Although he is unaware of how many pages the report will be, Nunes said, “I imagine it will be long.”
Nunes has been a lead GOP investigator regarding the Justice Department’s and FBI’s behavior in the Trump-Russia investigation. He says that Horowitz’s work, including the recent report admonishing former FBI Director James Comey for his handling of sensitive memos, is essential to the “evidence gathering” process for U.S. Attorney John Durham, whom Barr tasked with leading a review of the origins of the Russia investigation.
Nunes concluded his interview with Hannity by saying there needs to be transparency in order to hold people properly accountable.
“We don’t want to see it all blacked out. We want the American people to see everything,” Nunes said. “In order for that to happen, a lot of the documents that we have been requesting to be declassified have got to be declassified now. I would only add on just one final point on all of this and that is that Durham needs to gather all of the evidence and needs to make sure, whatever he takes, if he’s going to actually do a prosecution of these dirty cops, he needs to have all the evidence. He needs to get it right. Because we want to make sure that justice is definitely served in this case.”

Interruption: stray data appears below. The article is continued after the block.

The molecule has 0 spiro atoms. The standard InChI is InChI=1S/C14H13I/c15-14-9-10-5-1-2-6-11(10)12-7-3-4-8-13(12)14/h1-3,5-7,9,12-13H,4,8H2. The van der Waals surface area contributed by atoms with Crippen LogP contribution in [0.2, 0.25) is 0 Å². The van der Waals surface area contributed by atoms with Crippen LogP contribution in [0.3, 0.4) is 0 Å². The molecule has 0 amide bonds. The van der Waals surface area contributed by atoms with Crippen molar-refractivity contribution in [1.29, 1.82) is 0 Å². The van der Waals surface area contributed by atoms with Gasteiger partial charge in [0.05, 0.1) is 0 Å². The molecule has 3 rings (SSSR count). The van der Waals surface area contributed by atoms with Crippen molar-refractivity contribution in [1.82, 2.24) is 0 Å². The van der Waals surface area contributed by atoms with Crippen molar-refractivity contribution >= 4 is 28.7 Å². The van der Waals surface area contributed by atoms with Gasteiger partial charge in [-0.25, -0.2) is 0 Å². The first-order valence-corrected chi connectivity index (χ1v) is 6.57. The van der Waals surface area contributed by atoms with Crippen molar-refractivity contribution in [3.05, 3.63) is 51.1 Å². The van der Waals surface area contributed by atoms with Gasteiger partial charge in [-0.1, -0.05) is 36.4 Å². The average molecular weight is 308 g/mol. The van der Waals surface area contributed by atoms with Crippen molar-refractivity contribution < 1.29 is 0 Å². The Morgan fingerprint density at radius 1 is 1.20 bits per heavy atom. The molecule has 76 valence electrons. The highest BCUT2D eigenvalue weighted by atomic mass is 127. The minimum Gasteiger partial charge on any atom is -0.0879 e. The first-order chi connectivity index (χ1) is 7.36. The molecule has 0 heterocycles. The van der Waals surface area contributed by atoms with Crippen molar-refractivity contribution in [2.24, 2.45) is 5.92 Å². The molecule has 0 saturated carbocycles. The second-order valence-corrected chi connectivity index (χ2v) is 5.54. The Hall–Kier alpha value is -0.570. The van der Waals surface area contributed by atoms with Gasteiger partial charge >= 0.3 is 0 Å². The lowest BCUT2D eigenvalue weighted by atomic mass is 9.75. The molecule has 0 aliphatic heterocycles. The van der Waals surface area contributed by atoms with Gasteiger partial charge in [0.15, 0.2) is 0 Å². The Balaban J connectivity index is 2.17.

Lindsey Graham, Chairman of the Senate Judiciary Committee has confirmed that Justice Department Inspector General Michael Horowitz will testify in front of his committee.
Graham predicts that Horowitz will give “chilling testimony” in front of the committee about his highly anticipated report on potential abuse of the Foreign Intelligence Surveillance Act, once the report is public.
Graham confirmed the widely expected hearing on the “Wake Up Carolina!” radio show with Ken Ard earlier this month. Graham said he’d call for Horowitz to explain his report to the American public in an open session, though he did not specify exactly when it might happen.